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Old 15-01-2009, 02:35 PM   #7
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Neighbouring nucleotide bonds nonlinearity influence on the dynamics of of conformation perturbations in the DNA molecules.
Berezin A.A, Gariaev P.P.,Maslov M.J,Reshetniak S.A.,Shaitan K.V..,Scheglov V.A.
The shugar-phosphate bonds nonlinearity in the chain of nucleotides on the dynamics on the conformative perturbations propagation process in the DNA molecule has been studied. The initial conditions for displaying considerable difference of behavior of the proposed model for linear and nonlinear bonds have been defined. Biosoliton laser hypothesis has been discussed.

In [1] there has been suggested a model describing the rotating-oscillatory perturbations in the chains of nucleotides for explaining experimental results on the hydrogen-tritium exchange in the DNA molecule. In accordance with this model the open states in a form of localized diclocations of soliton type can be generated and can propagate through DNA chain. The model of [1] (and [2,3]) describes interaction between neighboring nucleotides within the framework of linear potential. In our paper (differ from [1-3]) a principally new case is being considered, when this potential is nonlinear.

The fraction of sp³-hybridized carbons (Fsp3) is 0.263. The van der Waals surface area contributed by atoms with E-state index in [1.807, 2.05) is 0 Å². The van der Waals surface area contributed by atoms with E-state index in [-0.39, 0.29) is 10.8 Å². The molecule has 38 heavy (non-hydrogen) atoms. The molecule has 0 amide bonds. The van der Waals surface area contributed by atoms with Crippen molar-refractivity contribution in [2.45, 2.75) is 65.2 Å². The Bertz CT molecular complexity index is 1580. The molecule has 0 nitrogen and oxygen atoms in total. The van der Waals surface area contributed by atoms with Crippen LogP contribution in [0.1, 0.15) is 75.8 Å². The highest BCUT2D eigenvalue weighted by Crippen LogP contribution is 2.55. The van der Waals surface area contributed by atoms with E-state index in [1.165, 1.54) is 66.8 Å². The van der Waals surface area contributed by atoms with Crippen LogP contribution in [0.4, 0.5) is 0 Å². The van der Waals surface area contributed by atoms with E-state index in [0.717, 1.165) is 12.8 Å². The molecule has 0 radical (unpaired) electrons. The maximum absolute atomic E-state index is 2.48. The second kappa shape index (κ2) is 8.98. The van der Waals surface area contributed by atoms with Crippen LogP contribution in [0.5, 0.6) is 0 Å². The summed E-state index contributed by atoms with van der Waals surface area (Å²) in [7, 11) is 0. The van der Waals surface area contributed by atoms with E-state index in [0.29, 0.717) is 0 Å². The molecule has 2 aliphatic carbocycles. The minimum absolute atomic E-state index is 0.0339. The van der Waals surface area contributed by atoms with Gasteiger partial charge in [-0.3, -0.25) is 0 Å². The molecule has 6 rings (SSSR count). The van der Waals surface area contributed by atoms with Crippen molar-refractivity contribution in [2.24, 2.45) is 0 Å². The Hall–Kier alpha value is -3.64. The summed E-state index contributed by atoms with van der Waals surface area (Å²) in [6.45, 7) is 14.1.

Well known that a DNA molecule represents a helix containing of adenine(A), thiamin(T), guanine(G), cytosine(C). Nucleotides in the chains display a certain genetic order and the coupling between the chains is realized through the hydrogen bonds between the complementary pairs (A T,G C).
In our study we simulate the DNA helix by an array of rovibrational (from the words rotation and vibration) vibrators, hanging on the weightless and stretchless rod. For simplify the spirality of the chain is not taken into account and the rovibrational degrees of freedom are considered "frozen".
In the considered case the hamiltonian for an "active" chain looks in the following way: